Some residents of Mississauga, Brampton, and Ontario feeling mixed emotions about reopening
With the Province having entered Step 1 of its reopening plan and, thanks to rising vaccination rates, Step 2 being moved up a couple of days to June 30, it appears a return to normalcy is on the horizon.
However, while many are thrilled about more services returning and amenities reopening, some are feeling mixed emotions, according to Khush Amaria, a clinical psychologist and senior clinical director with MindBeacon digital therapy.
"Some people are reporting feeling anxiety over reopening--both those who have never experienced it before, and those who were already dealing with it," Amaria says in an interview with insauga.com. "People are feeling a lot of mixed emotions about reopening."
Since the onset of the pandemic, more than half--56 per cent--of Canadians have reported increased stress or anxiety (63 per cent for younger Canadians).
According to Amaria, MindBeacon has seen approximately a 2100 per cent increase in the number of people seeking treatment for their mental health.
Additionally, approximately half of the people Amaria has helped treat through MindBeacon have never sought treatment for their mental health before.
While at the surface level this would seem like a negative, Amaria believes it's more nuanced than that. "I think this speaks to how hard we've tried to challenge the stigma associated with mental illness over the years," she says. "I think it's a good sign that people are accessing the support systems available to them, especially if they've never done that before."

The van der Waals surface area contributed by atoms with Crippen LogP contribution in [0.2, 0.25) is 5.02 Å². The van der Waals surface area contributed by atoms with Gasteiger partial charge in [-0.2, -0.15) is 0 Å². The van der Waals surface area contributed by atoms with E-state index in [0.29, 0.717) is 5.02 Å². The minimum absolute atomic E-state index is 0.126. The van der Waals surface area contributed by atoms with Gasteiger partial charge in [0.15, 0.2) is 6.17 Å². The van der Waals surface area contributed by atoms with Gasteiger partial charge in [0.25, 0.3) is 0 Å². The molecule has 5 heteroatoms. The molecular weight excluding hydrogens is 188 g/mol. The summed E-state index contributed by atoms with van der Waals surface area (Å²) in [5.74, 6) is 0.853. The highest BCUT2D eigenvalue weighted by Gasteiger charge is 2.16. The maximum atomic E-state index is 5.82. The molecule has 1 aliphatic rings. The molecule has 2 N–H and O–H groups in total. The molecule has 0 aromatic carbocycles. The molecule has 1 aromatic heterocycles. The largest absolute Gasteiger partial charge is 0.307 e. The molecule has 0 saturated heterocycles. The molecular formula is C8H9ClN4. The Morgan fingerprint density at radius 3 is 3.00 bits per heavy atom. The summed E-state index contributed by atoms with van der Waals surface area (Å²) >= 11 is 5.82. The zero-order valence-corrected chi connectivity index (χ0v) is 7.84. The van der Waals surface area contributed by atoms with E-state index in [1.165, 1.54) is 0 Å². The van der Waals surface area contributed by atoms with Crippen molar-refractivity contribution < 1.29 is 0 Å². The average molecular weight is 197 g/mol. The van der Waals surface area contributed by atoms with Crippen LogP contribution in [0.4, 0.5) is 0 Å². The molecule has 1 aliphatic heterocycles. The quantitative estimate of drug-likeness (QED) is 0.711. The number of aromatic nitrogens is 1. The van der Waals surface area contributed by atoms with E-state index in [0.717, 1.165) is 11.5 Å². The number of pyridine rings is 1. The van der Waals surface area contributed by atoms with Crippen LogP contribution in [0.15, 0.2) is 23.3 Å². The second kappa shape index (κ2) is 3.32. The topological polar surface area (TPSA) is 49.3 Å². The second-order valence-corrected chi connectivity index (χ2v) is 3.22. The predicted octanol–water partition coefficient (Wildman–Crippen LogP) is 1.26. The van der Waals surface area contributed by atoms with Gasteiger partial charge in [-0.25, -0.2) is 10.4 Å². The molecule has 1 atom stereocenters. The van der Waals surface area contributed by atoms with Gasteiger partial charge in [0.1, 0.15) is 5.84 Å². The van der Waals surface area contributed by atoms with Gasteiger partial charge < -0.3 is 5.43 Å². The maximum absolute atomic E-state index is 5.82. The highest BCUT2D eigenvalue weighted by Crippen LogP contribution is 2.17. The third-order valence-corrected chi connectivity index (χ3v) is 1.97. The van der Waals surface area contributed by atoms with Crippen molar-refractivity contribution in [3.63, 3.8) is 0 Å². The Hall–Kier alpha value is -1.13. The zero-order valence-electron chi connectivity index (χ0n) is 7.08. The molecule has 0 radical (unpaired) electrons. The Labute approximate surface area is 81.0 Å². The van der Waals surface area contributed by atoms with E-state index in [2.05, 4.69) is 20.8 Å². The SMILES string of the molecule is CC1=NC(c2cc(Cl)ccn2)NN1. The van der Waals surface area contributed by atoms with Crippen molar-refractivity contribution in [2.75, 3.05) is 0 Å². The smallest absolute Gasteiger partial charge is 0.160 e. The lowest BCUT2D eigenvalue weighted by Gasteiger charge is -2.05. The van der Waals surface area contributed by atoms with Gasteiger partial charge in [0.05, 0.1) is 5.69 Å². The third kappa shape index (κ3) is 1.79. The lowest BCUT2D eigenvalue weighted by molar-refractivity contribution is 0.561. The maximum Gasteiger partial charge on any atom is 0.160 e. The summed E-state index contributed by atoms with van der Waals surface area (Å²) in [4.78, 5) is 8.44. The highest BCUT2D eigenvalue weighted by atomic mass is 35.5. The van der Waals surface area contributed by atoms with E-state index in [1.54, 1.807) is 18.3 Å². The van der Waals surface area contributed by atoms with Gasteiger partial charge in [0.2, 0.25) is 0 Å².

Amaria believes isolation, which has been a nagging side effect of the pandemic, plays a significant role in the decline of Ontarians' mental health.
"Many of us have felt separated from the people we care about, and even just the everyday activities we may have taken for granted," she says.
She also believes the length of the pandemic has been a major factor--when the Province first went into lockdown, it was intended to last for just two weeks to 'flatten the curve,' which turned into months--Toronto and Peel were hit especially hard, with both regions having been in lockdown for the majority of this year.
"Most of us didn't expect this to last for six months, a year, 16 months--especially in regions such as Toronto and Peel, where things continue to open and then close," Amaria says. "I think people were starting to reach their breaking point, and felt like they couldn't manage alone anymore, so they made the decision to reach out for help."
While many have suggested the Province's current reopening plan is much to slow, Amaria believes it will give people the time they need to adjust to the changes.
"I feel like the slow progression to a return to normalcy will allow people to adjust appropriately--nothing is going to happen overnight, and I think that's a good thing," she says. "I think as we progress forward, those who have really struggled this year will begin to see their mental health start to recover and their resiliency rebuild."
Further, while Amaria says it's okay to feel mixed emotions about reopening, she warns those who might be struggling not to wait too long to access the treatment available to them.
"If people are feeling strong emotions, such as stress, and those emotions are impeding their ability to go about their day, they shouldn't wait to get the help they need," she says.
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